As Mitel solution providers descend on San Diego this week for the company's annual Business Partner Conference, Mitel's chief executive sees more reasons than ever for the channel to be excited. It all starts with the fact that in North America, Mitel now sells 70 percent through solution providers -- a dramatic increase from previous years -- and nearly 100 percent in the rest of the world.
"The biggest most challenging thing on the plate was the channel conversion we needed to make," Richard McBee, Mitel's CEO, told CRN in a brief interview Tuesday. "We moved a large percentage of our business to channels, and the team never skipped a beat, and our channel partners, I think, are recognizing the value of our portfolio."
McBee told CRN in June 2011 that Mitel needed to clean up its act in the channel and do more to change the company's longstanding reputation for channel conflict.
Eighteen months into McBee's tenure as CEO, Mitel is viewed as a much more channel-friendly UC company that's bet heavily on virtualization's role in communications, and also one that's seen its financial standing stabilize after some rocky years.
Mitel on Tuesday reported revenue for its fourth fiscal quarter of $157.6 million, up 4 percent from the year-earlier quarter, and profit of $49.8 million -- a surge compared to $3.9 million a year earlier. The fourth-quarter profits did include relief from a valuation allowance of about $35 million from Mitel's deferred tax assets in Canada, the company said.
The results are significant because they mark five quarters in a row of year-over-year growth. Mitel is projecting revenues of $150 million to $155 million for its first fiscal quarter.
What came during McBee's first year as CEO was a strategy called 3+1, in which Mitel would focus on unified communications opportunities, the lucrative midmarket customer segment and the emerging trend around voice virtualization, in which Mitel partners tightly with VMware.
"We believe we've got a solid strategy in place and that we can take it to the next level," McBee said. "We strongly believe in partnership where a manufacturer and solution provider have to be tied at the hip and delivering solutions the customer wants and needs."
There have been ongoing structural changes, and several executive hires and exits since McBee joined. During the company's third-quarter earnings call in March, Mitel also said it intended to sell its DataNet/Comm Source business unit, which primarily distributes other telephony and networking products complementary to Mitel sales and came to Mitel during its acquisition of Inter-Tel in 2007.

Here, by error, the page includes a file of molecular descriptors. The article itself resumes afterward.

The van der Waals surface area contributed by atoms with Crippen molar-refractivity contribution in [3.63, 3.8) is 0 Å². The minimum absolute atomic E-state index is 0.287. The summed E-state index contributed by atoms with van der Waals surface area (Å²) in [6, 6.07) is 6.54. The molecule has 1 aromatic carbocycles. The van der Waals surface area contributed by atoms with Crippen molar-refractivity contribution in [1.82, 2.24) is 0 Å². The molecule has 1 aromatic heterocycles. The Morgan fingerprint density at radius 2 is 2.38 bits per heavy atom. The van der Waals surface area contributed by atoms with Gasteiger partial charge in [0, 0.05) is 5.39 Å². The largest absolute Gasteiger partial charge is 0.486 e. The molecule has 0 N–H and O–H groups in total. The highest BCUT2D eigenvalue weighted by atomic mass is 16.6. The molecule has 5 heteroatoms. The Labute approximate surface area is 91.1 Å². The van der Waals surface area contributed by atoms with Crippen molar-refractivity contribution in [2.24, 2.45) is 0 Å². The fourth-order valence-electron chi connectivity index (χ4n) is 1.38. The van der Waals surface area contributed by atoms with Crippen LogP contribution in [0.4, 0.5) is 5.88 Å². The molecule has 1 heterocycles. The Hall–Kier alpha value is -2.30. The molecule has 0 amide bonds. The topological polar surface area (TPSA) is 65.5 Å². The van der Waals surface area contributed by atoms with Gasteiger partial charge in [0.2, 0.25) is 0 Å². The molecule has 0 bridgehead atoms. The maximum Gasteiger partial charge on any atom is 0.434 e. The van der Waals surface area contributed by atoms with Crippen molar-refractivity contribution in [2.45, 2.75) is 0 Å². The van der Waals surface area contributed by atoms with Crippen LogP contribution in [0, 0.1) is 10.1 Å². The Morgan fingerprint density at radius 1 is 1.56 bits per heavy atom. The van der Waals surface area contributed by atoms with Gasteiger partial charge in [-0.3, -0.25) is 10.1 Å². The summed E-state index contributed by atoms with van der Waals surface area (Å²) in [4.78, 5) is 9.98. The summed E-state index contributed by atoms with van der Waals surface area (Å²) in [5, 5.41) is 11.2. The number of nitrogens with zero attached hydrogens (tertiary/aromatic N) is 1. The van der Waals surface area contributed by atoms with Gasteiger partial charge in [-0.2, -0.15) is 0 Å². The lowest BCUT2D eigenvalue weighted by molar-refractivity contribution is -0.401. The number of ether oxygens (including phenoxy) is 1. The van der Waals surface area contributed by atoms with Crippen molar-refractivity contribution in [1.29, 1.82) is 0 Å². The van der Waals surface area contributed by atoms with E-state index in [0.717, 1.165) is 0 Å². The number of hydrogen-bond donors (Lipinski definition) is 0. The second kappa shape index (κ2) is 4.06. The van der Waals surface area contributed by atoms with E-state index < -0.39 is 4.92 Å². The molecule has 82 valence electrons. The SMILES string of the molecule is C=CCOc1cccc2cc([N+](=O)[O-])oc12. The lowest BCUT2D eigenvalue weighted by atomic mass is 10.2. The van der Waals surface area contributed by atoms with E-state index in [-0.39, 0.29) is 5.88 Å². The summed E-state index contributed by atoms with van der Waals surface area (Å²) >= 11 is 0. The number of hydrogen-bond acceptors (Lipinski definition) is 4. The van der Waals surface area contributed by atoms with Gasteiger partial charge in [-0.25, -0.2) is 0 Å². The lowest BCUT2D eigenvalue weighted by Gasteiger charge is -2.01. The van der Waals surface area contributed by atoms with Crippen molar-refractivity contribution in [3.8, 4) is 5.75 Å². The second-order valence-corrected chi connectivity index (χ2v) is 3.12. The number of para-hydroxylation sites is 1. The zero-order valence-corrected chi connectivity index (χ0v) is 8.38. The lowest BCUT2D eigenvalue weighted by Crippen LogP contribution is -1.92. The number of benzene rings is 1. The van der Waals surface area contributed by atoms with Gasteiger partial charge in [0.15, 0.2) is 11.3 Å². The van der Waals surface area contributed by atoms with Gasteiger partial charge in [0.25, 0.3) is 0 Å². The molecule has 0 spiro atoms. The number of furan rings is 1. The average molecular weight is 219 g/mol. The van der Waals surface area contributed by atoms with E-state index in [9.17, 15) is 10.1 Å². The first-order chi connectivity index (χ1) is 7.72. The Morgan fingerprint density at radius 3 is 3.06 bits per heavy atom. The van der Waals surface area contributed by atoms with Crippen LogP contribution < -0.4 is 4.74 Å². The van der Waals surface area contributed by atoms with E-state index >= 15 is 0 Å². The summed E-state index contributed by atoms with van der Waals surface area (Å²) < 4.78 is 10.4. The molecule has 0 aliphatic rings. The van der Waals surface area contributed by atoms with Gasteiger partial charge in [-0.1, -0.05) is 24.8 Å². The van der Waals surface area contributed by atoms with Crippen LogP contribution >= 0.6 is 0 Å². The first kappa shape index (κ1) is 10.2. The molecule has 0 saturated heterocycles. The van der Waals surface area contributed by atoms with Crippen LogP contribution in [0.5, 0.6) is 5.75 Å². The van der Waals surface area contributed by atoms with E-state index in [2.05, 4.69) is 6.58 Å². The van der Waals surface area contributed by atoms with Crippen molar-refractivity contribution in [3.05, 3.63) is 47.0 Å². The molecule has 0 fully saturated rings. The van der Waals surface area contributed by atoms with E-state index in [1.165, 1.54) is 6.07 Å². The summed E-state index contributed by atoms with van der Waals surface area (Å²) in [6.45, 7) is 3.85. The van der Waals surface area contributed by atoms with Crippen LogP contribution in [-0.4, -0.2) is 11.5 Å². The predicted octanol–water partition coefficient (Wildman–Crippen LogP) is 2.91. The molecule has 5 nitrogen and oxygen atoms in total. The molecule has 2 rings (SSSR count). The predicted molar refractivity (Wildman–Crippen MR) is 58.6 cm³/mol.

But some of the biggest changes in the McBee era have been in channel -- and for the positive. For example, Mitel made the decision last December to open up service support contracts to Mitel solution providers on accounts that were previously direct-only.
NEXT: Mitel Stays Focused On Channel RoadmapMitel's goal now is to ensure its strategic partners are protected, both from a profitability standpoint and in competitive situations against bigger UC rivals like Cisco, Avaya and ShoreTel.
"We're not looking to be over-distributed," McBee said. "We added 17 strategic channel partners in the quarter, but you don't hear us talking about adding 500 channel partners."
Recent technology announcements by Mitel reflect a company looking at how to leverage its various businesses in more cross-functional ways. In May, for example, Mitel launched a new offering called AnyWare IaaS that lets organizations host Mitel's virtualized UC and collaboration software in virtual private data centers using Mitel NetSolutions, the company's CLEC business.
In early June, Mitel expanded its Mitel Solutions Alliance developer partner program with a new partnering tier, Mitel Platinum Preferred (MPP), which recognizes third-party solutions it deems particularly strategic and that Mitel partners should look to first for pre-integrated solutions.
Additional channel program enhancements and a significant new product launch are expected at the Mitel conference later this week. For now, McBee said the plan is not to take a victory lap but to inspire Mitel partners to continue the hard work.
"I stood on the stage a year ago and had to say 'trust me, we're not going back to the way it was,'" McBee said. "This year, I'll be able to stand on stage and say thanks for helping us make the transition, and it's time to go to the next level. We've got a unique portfolio, and we can virtualize any piece of it. There's no customer here we can't compete for."